SC defers Babri Masjid land dispute hearing to Jan 29 after Justice Lalit exits

SC defers Babri Masjid land dispute hearing to Jan 29 after Justice Lalit exits
  • 1

NEW DELHI: The five-judge Constitution Bench of the Supreme Court, formed to hear the politically sensitive case of Ram Janmabhoomi-Babri Masjid land title dispute in Ayodhya, on Thursday clarified that there was going to be no hearing. Only the date and the schedule of the case would be fixed today, said the apex court.
Justice U U Lalit, who was part of the five-judge Constitution Bench, recused himself, prompting the Supreme Court to reschedule the hearing on January 29 by setting up a fresh bench.
No sooner than the bench assembled, senior advocate Rajeev Dhavan, appearing for a Muslim party, told a bench headed by CJI Ranjan Gogoi that Justice Lalit appeared for former Uttar Pradesh chief minister Kalyan Singh in 1994.
Though Dhavan said he was not seeking recusal of Justice Lalit, the judge himself opted out the hearing the matter.
The bench will be headed by Chief Justice Ranjan Gogoi and will comprise of Justices S A Bobde, N V Ramana, D Y Chandrachud and a yet-to-be-named judge in place of Justice Lalit.
Dhavan also drew the attention of the bench to the fact that the matter was earlier fixed for hearing before a three-judge bench but the CJI took a decision to list it before a five-judge Constitution Bench.
He further submitted that there was need for a judicial order to set up a five-judge Constitution bench.
The CJI, however, quoted Supreme Court rules mandating that any bench should comprise two judges and there was nothing wrong in constituting a five-judge Constitution bench.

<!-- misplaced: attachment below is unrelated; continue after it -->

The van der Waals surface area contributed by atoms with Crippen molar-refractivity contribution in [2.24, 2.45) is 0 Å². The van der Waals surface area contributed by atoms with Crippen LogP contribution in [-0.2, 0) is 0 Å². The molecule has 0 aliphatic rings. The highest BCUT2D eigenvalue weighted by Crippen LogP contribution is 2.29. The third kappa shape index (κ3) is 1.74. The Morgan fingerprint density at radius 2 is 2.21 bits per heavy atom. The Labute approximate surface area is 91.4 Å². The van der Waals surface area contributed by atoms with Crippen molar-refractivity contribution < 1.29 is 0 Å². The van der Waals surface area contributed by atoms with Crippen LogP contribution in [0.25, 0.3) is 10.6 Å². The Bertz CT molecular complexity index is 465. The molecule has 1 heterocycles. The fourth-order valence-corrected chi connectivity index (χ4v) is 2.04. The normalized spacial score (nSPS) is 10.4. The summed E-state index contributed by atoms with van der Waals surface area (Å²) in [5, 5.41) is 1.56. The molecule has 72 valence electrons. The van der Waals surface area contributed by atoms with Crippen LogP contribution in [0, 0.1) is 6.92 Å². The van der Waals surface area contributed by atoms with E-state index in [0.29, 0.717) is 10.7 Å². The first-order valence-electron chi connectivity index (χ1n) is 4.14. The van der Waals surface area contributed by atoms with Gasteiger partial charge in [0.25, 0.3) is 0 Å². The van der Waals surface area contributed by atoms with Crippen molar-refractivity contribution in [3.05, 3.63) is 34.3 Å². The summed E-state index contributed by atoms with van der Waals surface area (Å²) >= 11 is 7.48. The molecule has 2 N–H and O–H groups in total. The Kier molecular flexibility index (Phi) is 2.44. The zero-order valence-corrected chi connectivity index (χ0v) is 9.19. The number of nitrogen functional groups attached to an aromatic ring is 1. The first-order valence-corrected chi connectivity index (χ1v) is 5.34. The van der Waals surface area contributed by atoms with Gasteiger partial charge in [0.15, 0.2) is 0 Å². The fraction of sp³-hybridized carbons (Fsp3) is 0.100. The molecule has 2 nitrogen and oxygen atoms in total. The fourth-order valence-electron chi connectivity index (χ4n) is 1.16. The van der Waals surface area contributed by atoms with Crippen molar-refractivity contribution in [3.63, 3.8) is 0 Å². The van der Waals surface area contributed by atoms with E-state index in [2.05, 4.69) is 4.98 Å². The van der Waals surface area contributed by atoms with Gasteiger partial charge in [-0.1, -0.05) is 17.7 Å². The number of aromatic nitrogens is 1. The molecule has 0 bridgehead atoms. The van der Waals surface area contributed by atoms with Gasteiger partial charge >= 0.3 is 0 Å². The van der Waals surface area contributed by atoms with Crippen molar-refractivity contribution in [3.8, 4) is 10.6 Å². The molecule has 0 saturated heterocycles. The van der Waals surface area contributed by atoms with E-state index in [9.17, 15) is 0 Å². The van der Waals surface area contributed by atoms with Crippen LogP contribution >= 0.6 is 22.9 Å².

In view of the the facts and circumstances of the matter and the voluminous records pertaining to it, this was a fit case for constituting a five-judge bench, he said.
In its order, the bench said the apex court registry will physically examine the records stored in 50 sealed trunks in the room, which has also been kept sealed.
The top court said the records pertaining to the matter are voluminous and some of the documents are in Sanskrit, Arabic, Urdu, Hindi, Persian and Gurmukhi that need to be translated.
If required, the apex court registry can take the service of official translators, the bench said.
The apex court said in its order that 113 issues are likely to be perused during the hearing.
It also noted that 88 witnesses were examined and their statements recorded when the matter was before the Allahabad High Court.
It said the deposition of the witnesses runs into 2,886 pages and 257 documents were exhibited.
The apex court noted that the high court judgement itself is 4,304 pages; along with additional annexures it runs into 8,000 pages.
A three-judge bench of the top court had on September 27 last year, by 2:1 majority, refused to refer to a five-judge constitution bench for reconsideration of the observations in its 1994 judgement that a mosque was not integral to Islam.
The matter had arisen during the hearing of the Ayodhya land dispute.
When the matter was last taken up on January 4, there was no indication that the case would be referred to a constitution bench as the apex court had simply said that further orders in the matter would be passed on January 10 by “the appropriate bench, as may be constituted”.